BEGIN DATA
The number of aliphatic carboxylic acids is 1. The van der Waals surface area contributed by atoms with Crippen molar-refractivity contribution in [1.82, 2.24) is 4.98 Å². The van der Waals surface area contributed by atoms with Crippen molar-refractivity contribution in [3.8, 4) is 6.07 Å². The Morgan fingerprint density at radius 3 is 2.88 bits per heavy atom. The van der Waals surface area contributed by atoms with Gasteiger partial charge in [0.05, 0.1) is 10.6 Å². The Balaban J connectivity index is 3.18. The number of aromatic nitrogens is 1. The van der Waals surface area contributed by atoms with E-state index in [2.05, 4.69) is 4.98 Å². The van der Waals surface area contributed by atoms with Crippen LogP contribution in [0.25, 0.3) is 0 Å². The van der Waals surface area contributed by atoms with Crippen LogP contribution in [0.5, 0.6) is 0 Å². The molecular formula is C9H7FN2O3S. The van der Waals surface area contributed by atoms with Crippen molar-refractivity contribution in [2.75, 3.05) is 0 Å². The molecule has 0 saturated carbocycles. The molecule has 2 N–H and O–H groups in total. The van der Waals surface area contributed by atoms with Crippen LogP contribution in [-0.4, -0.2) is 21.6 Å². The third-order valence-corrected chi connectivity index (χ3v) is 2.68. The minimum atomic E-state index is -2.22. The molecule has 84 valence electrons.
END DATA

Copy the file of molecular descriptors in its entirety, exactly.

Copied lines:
The number of aliphatic carboxylic acids is 1. The van der Waals surface area contributed by atoms with Crippen molar-refractivity contribution in [1.82, 2.24) is 4.98 Å². The van der Waals surface area contributed by atoms with Crippen molar-refractivity contribution in [3.8, 4) is 6.07 Å². The Morgan fingerprint density at radius 3 is 2.88 bits per heavy atom. The van der Waals surface area contributed by atoms with Gasteiger partial charge in [0.05, 0.1) is 10.6 Å². The Balaban J connectivity index is 3.18. The number of aromatic nitrogens is 1. The van der Waals surface area contributed by atoms with E-state index in [2.05, 4.69) is 4.98 Å². The van der Waals surface area contributed by atoms with Crippen LogP contribution in [0.25, 0.3) is 0 Å². The van der Waals surface area contributed by atoms with Crippen LogP contribution in [0.5, 0.6) is 0 Å². The molecular formula is C9H7FN2O3S. The van der Waals surface area contributed by atoms with Crippen molar-refractivity contribution in [2.75, 3.05) is 0 Å². The molecule has 0 saturated carbocycles. The molecule has 2 N–H and O–H groups in total. The van der Waals surface area contributed by atoms with Crippen LogP contribution in [-0.4, -0.2) is 21.6 Å². The third-order valence-corrected chi connectivity index (χ3v) is 2.68. The minimum atomic E-state index is -2.22. The molecule has 84 valence electrons.